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Communication between cultures 8TH EDITION Chapter 4 Cultural History: Our Antecedents © Cengage 20121Chapter 4 Cultural History: Our Antecedents.

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Presentation on theme: "Communication between cultures 8TH EDITION Chapter 4 Cultural History: Our Antecedents © Cengage 20121Chapter 4 Cultural History: Our Antecedents."— Presentation transcript:

1 Communication between cultures 8TH EDITION Chapter 4 Cultural History: Our Antecedents © Cengage 20121Chapter 4 Cultural History: Our Antecedents

2 Key Ideas Importance of history U.S. history Russian history Chinese history Japanese history Indian history Mexican history Islamic civilization © Cengage 2012 Chapter 4 Cultural History: Our Antecedents2

3 Importance of history The word culture can be substituted for the word history iHstory can provide insight into the values, traditions, and social institutions that a culture deems important History is one of the deep deep structures of a culture – incorporates a culture’s formal and informal governmental procedures, – incorporates its sense of community, its political and economic processes, – Incorporates its key historical heroes, and even its geography © Cengage 2012 Chapter 4 Cultural History: Our Antecedents3

4 United States History U.S. national character can be traced to the European people who arrived in the early years of the nation’s formation Values that continue to characterize the United States, such as hard work, self-improvement, practicality, freedom, responsibility, equality, and individuality Shared desire of the first immigrants to be free from the oppressive dictates of such English institutions as “the Crown,” “divine right,” and the Church of England motivated them to seek unity © Cengage 2012 Chapter 4 Cultural History: Our Antecedents4

5 United States History Early Americans wanted to separate alienable rights The common desire to escape religious authoritarianism and monarchy rule also gave rise to what is referred to as the doctrine of separation of church and state Individualism was perhaps among the initial values to emerge in the new country A distaste for formality and wasting time was also part of the colonial experience © Cengage 2012 Chapter 4 Cultural History: Our Antecedents5

6 United States History United States history is also replete with instances of violence and war, experiences that shaped both the culture and the geographical borders Expansion has been an important part of U.S. history Continuing manifestation of a cultural heritage that emphasizes egalitarianism, independence, frequent change, and a willingness to engage the unknown © Cengage 2012 Chapter 4 Cultural History: Our Antecedents6

7 United States History Contemporary social issues and culture – Immigration – Right to life vs. freedom of choice – Same sex marriage – School prayer © Cengage 2012 Chapter 4 Cultural History: Our Antecedents7

8 Russian history Prominent aspect of Russia’s history is its geography – Vast land – 11 time zones Lacking any significant barriers to passage, geography has left the country vulnerable to historical invasions by armies from both Europe and Asia © Cengage 2012 Chapter 4 Cultural History: Our Antecedents8

9 Russian history Russians have developed a perception of the world that frequently incorporates a sense of distrust toward outsiders Russia’s historical political heritage has helped mold the contemporary Russian worldview Russia’s political tradition has historically been autocratic Vivid example of the Russians being dominated by harsh, authoritarian rule had its beginning in the 1917 Bolshevik Revolution – Supposed to overturn the oppressive czarist regime, – Eliminate economic inequities, – Gave working class a political voice © Cengage 2012 Chapter 4 Cultural History: Our Antecedents9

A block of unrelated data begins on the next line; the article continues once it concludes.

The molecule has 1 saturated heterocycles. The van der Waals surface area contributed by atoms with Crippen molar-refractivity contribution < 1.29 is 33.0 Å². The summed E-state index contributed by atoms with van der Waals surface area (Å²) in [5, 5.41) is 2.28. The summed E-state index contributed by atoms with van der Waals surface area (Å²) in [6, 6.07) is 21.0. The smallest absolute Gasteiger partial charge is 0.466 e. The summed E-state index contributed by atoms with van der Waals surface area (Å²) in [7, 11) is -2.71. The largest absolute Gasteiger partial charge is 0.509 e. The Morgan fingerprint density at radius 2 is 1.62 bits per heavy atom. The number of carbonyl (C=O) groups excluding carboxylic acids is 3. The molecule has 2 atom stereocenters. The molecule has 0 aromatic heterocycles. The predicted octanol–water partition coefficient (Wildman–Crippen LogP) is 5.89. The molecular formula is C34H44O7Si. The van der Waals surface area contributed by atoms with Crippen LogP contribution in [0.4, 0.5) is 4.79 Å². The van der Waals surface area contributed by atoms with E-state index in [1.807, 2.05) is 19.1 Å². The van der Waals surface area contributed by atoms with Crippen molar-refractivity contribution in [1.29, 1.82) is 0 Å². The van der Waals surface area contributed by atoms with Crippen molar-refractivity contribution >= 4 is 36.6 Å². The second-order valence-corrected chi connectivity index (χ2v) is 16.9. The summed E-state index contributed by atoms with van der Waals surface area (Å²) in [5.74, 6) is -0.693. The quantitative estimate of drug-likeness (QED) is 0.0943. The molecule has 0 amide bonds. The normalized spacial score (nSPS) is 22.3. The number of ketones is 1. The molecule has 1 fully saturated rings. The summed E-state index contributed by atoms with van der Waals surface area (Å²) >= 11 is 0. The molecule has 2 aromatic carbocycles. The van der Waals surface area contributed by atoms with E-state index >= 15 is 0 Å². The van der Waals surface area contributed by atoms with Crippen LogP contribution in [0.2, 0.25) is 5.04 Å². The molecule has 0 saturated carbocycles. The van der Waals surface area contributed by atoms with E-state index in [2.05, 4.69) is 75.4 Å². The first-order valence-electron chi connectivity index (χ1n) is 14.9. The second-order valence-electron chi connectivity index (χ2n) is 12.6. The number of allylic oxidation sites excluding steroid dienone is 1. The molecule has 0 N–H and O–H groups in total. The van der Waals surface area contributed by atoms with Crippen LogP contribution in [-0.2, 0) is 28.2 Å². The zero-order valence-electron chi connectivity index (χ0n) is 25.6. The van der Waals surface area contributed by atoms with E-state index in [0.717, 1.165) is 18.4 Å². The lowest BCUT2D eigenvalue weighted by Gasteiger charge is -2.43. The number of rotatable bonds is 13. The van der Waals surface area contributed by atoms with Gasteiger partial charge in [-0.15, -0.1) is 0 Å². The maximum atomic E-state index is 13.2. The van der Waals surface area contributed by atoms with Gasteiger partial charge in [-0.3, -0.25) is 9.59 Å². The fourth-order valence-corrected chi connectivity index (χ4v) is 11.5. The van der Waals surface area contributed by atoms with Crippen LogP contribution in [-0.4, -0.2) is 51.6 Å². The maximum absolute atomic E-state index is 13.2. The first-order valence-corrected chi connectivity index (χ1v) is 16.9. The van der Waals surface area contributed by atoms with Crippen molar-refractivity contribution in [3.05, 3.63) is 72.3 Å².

10 Russian history Result much of the country was destroyed and the entire socio-cultural structure was changed in the name of Communism – State agricultural and industrial collectivism – Deaths in political purges Deep appreciation to Greek Orthodox Christianity – Predominated Russian architectural, music and art – Cultural arts remain important part of Russian life © Cengage 2012 Chapter 4 Cultural History: Our Antecedents10

11 Russian history Russia in turmoil after collapse o communism Putin moved to consolidate and centralize political and economic power Putin asserted three distinct Russian values: – Patriotism – The state should play a role in world affairs – state-centeredness Explains why Russia continues to move from liberal democratic form of government © Cengage 2012 Chapter 4 Cultural History: Our Antecedents11

12 Russian history Contemporary social issues – Official corruption – Declining population – Constraints on productivity and growth – Resentment and violence toward ethic groups by Russian nationalists © Cengage 2012 Chapter 4 Cultural History: Our Antecedents12

13 Chinese history China’s long record of achievements and experiences form an important part of how the more than 1.33 billion contemporary Chinese perceive and experience the world Archeological data suggest that the prehistoric origins of Chinese society extend back to 7000 BCE Geography has played a significant role in China’s uninterrupted record of cultural development Confucianism as a state ideology written language common to all facilitated the consolidation of control under a centralized ruler © Cengage 2012 Chapter 4 Cultural History: Our Antecedents13

14 Chinese history Since 1949 China has been governed by the Chinese Communist Party (CCP) – The early years of CCP rule, particularly those under Mao Zedong, were characterized by internal strife and political turmoil. – Postwar Communist leaders initiated a series of reform programs the (Great Leap Forward and the Cultural Revolution) had disastrous effects on the nation and the populace. – recent study by Professor Dikötter estimates that the Great Leap experiment (1958~62) may have resulted in the premature deaths of as many as 45 million people © Cengage 2012 Chapter 4 Cultural History: Our Antecedents14